rathe

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English[edit]

Etymology 1[edit]

From Middle English, from Old English hræþ, hræd (quick, nimble, ready, active, alert, prompt), from Proto-Germanic *hraþaz, *hradaz (quick, rapid), from Proto-Indo-European *kret- (quick; to move quickly). Cognate with Dutch rad (quick, swift), German gerade (straight, direct), Norwegian rad (quick, direct), Gothic 𐍂𐌰𐌸𐍃 (raþs, easy).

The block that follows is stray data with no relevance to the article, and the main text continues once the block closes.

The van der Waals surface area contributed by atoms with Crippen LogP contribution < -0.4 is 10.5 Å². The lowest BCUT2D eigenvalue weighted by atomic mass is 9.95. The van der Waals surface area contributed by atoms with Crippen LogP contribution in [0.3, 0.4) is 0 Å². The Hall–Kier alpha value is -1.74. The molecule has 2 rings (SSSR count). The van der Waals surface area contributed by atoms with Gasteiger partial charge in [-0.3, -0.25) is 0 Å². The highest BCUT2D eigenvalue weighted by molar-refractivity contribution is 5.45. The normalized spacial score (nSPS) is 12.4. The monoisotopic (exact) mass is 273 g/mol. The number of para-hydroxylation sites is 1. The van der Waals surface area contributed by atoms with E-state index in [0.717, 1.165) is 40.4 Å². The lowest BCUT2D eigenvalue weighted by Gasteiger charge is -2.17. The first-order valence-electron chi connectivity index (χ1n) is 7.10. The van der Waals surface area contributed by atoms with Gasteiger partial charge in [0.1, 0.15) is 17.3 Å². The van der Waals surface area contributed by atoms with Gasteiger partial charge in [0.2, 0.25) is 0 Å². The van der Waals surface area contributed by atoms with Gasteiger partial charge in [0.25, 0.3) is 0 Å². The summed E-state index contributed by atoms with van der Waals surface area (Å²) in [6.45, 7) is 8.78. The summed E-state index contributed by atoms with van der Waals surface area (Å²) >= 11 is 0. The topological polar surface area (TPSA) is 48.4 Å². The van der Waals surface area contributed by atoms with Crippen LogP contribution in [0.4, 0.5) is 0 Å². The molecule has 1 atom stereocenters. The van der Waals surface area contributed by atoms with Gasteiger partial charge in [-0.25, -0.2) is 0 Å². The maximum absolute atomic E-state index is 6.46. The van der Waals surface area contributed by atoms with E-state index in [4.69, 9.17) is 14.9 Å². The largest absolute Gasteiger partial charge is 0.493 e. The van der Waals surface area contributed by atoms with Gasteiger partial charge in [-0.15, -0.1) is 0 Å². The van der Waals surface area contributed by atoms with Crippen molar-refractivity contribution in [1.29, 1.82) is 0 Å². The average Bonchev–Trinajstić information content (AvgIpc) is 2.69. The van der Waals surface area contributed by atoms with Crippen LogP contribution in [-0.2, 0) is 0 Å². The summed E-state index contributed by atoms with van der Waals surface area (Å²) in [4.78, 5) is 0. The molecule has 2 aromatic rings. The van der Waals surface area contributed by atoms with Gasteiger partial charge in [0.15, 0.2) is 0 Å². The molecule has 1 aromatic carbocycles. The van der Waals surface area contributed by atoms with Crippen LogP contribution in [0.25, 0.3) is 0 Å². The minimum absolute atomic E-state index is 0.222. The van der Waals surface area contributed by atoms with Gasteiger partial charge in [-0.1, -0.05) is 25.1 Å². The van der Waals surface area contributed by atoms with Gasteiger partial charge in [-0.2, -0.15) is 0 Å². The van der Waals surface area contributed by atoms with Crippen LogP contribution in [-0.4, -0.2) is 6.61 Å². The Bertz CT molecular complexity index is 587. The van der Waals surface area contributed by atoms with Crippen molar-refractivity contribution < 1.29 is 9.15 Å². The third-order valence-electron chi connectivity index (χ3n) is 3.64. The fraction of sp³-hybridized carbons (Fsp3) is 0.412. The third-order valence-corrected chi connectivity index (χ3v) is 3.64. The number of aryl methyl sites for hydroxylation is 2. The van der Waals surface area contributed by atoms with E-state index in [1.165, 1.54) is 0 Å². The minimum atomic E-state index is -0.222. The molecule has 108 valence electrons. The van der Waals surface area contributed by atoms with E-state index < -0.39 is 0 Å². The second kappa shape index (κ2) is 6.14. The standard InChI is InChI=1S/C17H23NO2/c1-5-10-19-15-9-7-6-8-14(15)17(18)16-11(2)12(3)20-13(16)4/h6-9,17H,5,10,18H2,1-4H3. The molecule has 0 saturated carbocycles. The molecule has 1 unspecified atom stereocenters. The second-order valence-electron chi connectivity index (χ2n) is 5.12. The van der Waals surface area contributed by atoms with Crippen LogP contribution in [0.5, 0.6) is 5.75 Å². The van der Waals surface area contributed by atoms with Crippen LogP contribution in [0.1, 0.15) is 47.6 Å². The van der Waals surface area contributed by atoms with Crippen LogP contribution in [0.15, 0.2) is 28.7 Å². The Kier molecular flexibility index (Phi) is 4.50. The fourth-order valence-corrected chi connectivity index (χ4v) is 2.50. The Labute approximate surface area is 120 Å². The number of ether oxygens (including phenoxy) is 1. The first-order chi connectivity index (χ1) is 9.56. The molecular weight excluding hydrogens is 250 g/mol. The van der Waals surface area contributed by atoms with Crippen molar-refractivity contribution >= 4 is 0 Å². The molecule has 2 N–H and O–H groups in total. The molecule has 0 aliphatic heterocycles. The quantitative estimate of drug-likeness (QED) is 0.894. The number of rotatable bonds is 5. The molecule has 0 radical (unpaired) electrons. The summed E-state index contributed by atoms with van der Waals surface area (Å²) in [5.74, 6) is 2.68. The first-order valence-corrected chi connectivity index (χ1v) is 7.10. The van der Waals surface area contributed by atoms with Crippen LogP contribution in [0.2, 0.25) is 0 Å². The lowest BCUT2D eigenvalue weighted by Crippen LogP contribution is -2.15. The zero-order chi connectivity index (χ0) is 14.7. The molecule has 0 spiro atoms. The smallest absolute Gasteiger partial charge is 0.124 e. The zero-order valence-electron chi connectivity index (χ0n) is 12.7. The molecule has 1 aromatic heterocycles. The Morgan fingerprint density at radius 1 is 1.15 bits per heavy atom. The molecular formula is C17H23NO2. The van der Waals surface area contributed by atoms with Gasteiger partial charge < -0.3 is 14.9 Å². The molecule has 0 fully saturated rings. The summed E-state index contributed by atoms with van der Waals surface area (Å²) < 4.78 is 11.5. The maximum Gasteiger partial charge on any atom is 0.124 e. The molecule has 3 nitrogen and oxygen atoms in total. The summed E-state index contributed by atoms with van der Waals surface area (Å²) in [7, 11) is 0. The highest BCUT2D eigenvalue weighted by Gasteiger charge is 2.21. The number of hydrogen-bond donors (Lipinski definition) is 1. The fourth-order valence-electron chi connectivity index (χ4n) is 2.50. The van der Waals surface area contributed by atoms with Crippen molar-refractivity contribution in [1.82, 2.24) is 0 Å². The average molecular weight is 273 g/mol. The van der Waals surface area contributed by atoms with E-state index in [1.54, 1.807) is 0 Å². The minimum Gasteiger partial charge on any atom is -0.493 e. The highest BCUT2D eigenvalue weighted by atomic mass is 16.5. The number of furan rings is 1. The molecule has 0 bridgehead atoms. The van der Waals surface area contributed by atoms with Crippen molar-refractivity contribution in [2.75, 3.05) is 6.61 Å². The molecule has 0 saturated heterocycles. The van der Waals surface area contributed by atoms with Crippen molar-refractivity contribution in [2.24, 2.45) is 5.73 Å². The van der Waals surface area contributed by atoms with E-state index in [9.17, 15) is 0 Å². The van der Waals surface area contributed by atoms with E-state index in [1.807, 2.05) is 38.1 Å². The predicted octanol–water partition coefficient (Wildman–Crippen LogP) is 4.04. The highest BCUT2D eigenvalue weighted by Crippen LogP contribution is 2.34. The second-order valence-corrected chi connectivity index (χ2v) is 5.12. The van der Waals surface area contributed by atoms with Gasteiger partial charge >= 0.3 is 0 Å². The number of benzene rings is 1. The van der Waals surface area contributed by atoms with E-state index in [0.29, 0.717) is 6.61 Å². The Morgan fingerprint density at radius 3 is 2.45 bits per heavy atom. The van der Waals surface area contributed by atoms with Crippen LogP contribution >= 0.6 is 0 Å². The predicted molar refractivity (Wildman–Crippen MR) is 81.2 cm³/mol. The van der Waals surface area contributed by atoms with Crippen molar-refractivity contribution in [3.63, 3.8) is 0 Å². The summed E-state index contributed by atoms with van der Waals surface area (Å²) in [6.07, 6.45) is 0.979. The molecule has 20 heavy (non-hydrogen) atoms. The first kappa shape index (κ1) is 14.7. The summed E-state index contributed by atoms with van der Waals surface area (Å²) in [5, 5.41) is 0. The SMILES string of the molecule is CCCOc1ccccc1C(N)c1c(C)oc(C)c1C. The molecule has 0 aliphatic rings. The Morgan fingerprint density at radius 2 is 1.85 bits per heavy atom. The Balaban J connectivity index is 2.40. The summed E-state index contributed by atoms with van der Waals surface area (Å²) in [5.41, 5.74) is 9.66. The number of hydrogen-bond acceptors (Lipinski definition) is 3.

Adjective[edit]

rathe (comparative more rathe, superlative most rathe)

  1. (poetic) ripening or blooming early.
    • Milton
      Bring the rathe primrose that forsaken dies.

Etymology 2[edit]

From Middle English, from Old English hraþe (quickly), from Proto-Germanic *hraþô (quickly, rapidly), from *hraþaz (quick, rapid). See above.

Adverb[edit]

rathe (comparative more rathe, superlative most rathe)

  1. (obsolete) Quickly.
  2. (poetic) Early in the morning.
Derived terms[edit]

Anagrams[edit]